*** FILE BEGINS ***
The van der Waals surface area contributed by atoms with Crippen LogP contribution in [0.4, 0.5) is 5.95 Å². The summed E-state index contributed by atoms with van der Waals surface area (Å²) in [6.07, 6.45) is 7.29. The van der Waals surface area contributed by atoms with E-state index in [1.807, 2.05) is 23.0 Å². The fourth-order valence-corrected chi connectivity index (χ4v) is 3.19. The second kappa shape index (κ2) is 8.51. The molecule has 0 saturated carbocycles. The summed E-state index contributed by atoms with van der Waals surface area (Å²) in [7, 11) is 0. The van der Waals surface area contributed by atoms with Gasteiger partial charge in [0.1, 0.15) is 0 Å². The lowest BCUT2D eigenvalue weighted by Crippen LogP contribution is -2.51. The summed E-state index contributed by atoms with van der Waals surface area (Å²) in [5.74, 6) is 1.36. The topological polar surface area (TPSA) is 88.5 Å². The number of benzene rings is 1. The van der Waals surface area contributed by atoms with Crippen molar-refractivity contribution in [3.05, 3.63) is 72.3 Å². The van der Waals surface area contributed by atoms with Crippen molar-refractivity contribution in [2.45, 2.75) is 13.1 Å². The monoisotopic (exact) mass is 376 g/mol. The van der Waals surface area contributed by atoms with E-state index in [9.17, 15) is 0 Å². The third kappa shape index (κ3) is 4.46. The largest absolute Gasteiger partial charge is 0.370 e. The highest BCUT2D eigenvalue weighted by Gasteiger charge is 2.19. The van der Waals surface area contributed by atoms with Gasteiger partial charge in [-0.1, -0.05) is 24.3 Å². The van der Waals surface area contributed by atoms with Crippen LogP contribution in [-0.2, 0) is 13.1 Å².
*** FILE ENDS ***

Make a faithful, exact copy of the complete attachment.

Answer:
The van der Waals surface area contributed by atoms with Crippen LogP contribution in [0.4, 0.5) is 5.95 Å². The summed E-state index contributed by atoms with van der Waals surface area (Å²) in [6.07, 6.45) is 7.29. The van der Waals surface area contributed by atoms with E-state index in [1.807, 2.05) is 23.0 Å². The fourth-order valence-corrected chi connectivity index (χ4v) is 3.19. The second kappa shape index (κ2) is 8.51. The molecule has 0 saturated carbocycles. The summed E-state index contributed by atoms with van der Waals surface area (Å²) in [7, 11) is 0. The van der Waals surface area contributed by atoms with Gasteiger partial charge in [0.1, 0.15) is 0 Å². The lowest BCUT2D eigenvalue weighted by Crippen LogP contribution is -2.51. The summed E-state index contributed by atoms with van der Waals surface area (Å²) in [5.74, 6) is 1.36. The topological polar surface area (TPSA) is 88.5 Å². The number of benzene rings is 1. The van der Waals surface area contributed by atoms with Crippen molar-refractivity contribution in [3.05, 3.63) is 72.3 Å². The van der Waals surface area contributed by atoms with Crippen molar-refractivity contribution in [2.45, 2.75) is 13.1 Å². The monoisotopic (exact) mass is 376 g/mol. The van der Waals surface area contributed by atoms with E-state index in [9.17, 15) is 0 Å². The third kappa shape index (κ3) is 4.46. The largest absolute Gasteiger partial charge is 0.370 e. The highest BCUT2D eigenvalue weighted by Gasteiger charge is 2.19. The van der Waals surface area contributed by atoms with Gasteiger partial charge in [-0.1, -0.05) is 24.3 Å². The van der Waals surface area contributed by atoms with Crippen LogP contribution in [-0.2, 0) is 13.1 Å².